As Russian missiles soared through the skies above Ukraine on Thursday and international leaders condemned an invasion expanding throughout the country, China declined to criticize Russia explicitly, instead of blaming the US and its allies.
As Russia’s invasion of its neighbor continues, Beijing finds itself in a difficult position, balancing strong strategic cooperation with Moscow with its seemingly contradictory policy of defending state sovereignty.
On Thursday, a Chinese government official dodged questions about whether the country would criticize Russia’s activities or consider them a “invasion.”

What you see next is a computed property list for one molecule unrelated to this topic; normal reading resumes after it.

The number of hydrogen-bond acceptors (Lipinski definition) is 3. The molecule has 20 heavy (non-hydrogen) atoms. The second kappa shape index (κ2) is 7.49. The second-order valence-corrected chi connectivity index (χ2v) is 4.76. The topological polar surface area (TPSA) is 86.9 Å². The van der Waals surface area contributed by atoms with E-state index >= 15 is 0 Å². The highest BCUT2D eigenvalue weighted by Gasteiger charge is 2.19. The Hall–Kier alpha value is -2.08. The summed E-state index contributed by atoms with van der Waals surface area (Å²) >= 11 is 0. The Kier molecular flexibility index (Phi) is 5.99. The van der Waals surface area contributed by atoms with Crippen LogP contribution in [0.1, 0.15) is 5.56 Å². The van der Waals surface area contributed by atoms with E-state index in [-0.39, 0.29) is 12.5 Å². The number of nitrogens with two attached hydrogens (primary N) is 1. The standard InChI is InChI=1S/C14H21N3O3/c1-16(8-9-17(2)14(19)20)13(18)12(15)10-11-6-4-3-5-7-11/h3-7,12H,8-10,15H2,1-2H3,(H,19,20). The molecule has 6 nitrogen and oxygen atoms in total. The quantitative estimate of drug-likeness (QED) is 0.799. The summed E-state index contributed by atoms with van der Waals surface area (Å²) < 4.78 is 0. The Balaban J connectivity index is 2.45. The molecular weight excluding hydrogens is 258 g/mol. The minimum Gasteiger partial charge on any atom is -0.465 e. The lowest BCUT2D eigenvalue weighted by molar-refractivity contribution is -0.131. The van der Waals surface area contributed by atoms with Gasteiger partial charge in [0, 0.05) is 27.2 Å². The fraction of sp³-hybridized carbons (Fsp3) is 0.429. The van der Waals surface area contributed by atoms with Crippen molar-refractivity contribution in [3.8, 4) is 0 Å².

Instead, China’s Assistant Foreign Minister Hua Chunying — who recited the same tired platitudes about wanting peace via discussion and declaring the situation to be “dangerous” —”not what we would hope to see” — was quick to point the finger at the US, implying that Washington was a “culprit” for “fanning up flames,” alluding to recent US threats of an impending invasion.
Her remarks were extensively circulated across China’s official state media and social media channels, where news and discussion on Ukraine dominated.